The Earth keeps getting warmer – about a fifth of a degree each decade, at the current rate – but the global political environment is getting cooler to the idea of doing something about it, Environment Minister Catherine McKenna says.
The Paris accord, which was agreed to almost exactly three years ago, would be “much harder” to reach today, she told the Canadian Press.
Ms. McKenna said the federal government will try to set more ambitious targets in the next couple of years to reduce greenhouse gases.
But one of Canada’s biggest provinces is already going ahead with their own plan.
British Columbia is set to unveil today its climate plan. It will require a major expansion of electricity infrastructure to convert oil-and-gas processing plants – one of the province’s biggest emitters – to using electrical power instead of fossil fuels.
Canadian Security Intelligence Service director David Vigneault said in his first public speech that there is an increasing risk of state-sponsored espionage in new technologies. “I’m talking about areas such as A.I., quantum technology, 5G, biopharma, and clean tech. In other words, the foundation of Canada’s future economic growth,” he said. Britain’s spy chief, Alex Younger, also said this week there are serious concerns about Chinese telecom giant Huawei’s involvement in the 5G mobile network, in particular. “In China, they have a different legal and ethical framework,” he said. “They are able to use and manipulate data sets on a scale that we can only dream of.”
A wealthy Vancouver real estate developer won a defamation case against a Chinese-language journalist and was awarded $1 by the judge.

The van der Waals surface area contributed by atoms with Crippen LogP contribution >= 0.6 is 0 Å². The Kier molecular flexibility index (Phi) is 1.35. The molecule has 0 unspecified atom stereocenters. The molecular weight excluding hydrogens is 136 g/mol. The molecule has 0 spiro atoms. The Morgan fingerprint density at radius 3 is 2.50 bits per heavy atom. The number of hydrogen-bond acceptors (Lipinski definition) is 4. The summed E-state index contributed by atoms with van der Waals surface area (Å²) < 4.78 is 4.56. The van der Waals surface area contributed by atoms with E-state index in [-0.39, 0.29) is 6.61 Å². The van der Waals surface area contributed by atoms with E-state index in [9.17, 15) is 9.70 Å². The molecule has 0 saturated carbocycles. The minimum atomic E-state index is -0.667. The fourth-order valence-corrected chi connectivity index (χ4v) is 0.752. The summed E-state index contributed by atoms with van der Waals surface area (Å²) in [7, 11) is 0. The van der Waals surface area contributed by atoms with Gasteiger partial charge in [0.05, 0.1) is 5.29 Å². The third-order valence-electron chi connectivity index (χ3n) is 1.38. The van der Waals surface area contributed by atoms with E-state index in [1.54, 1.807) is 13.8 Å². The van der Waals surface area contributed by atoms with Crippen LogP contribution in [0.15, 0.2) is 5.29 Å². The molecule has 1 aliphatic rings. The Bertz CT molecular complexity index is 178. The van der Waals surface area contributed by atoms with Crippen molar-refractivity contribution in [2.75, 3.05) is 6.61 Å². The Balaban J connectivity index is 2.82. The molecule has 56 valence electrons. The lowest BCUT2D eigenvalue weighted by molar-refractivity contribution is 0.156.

Ontario Premier Doug Ford says Toronto police commander Ron Taverner’s appointment as head of the provincial police had nothing to do with Mr. Taverner’s status as a Ford family friend. “If Ron Taverner wasn’t qualified, he wouldn’t be there. But he has the utmost respect of police officers not only just across Ontario, but across the country,” Mr. Ford said. iPolitics reported yesterday that the job posting for OPP commissioner was changed two days after it was posted, and that Mr. Taverner would not have been qualified for the job under its initial requirements.
Quebec’s Coalition Avenir Québec government says it will slash the number of immigrants the province takes in, from 53,300 in a year to 40,000. Prime Minister Justin Trudeau was not impressed. “What I hear from business people across Quebec is that companies are worried about a labour shortage. I’m not sure that this is the best moment to reduce the intake of newcomers,” he said in Ottawa.
The Conservatives and NDP want to grill Mr. Trudeau’s top advisers about what they knew about Raj Grewal.
And the state funeral for former U.S. president George H.W. Bush is today. The Canadian contingent will include former prime minister Brian Mulroney, current cabinet minister Scott Brison and Canadian ambassador to the U.S. David MacNaughton.
Globe and Mail editorial board on Ontario Premier Doug Ford’s governance: “The Taverner appointment is the latest in a series of moves by the Ford government that show contempt for rules designed to protect the public from government, and government from its own worst impulses.”
Linda Nazareth (The Globe and Mail) on the rise of automation at companies like General Motors: “All of this is great for efficiency and productivity, and ultimately that tends to drive profitability. Without that profitability, job prospects are pretty dim for human beings. That said, there is no denying that in the short term there are going to be disruptions to employment as companies such as GM reassess and restructure their processes.”
Pat Morfee (CBC) on the General Motors plant closing: “The automotive industry in Ontario has always had ups and downs, but the outlook right now is very bleak and it’s hard to see a silver lining. Oshawa’s fate might follow St. Thomas’s, which will mean a hard landing for workers and their families. The life of an autoworker has always had some degree of uncertainty, but unfortunately now, the future seems fairly certain.”
Ihsaan Gardee (Montreal Gazette) on the rise in hate crimes: “Today, however, there is a sense of resilience driven both by faith and love of community — a refusal to let fear overcome all the good that we can accomplish together as Canadians. But goodwill is not enough. Communities and people from all backgrounds, along with our elected leaders, need to stand united against Islamophobia and all forms of hate if we are to succeed in drowning out the voices of division.”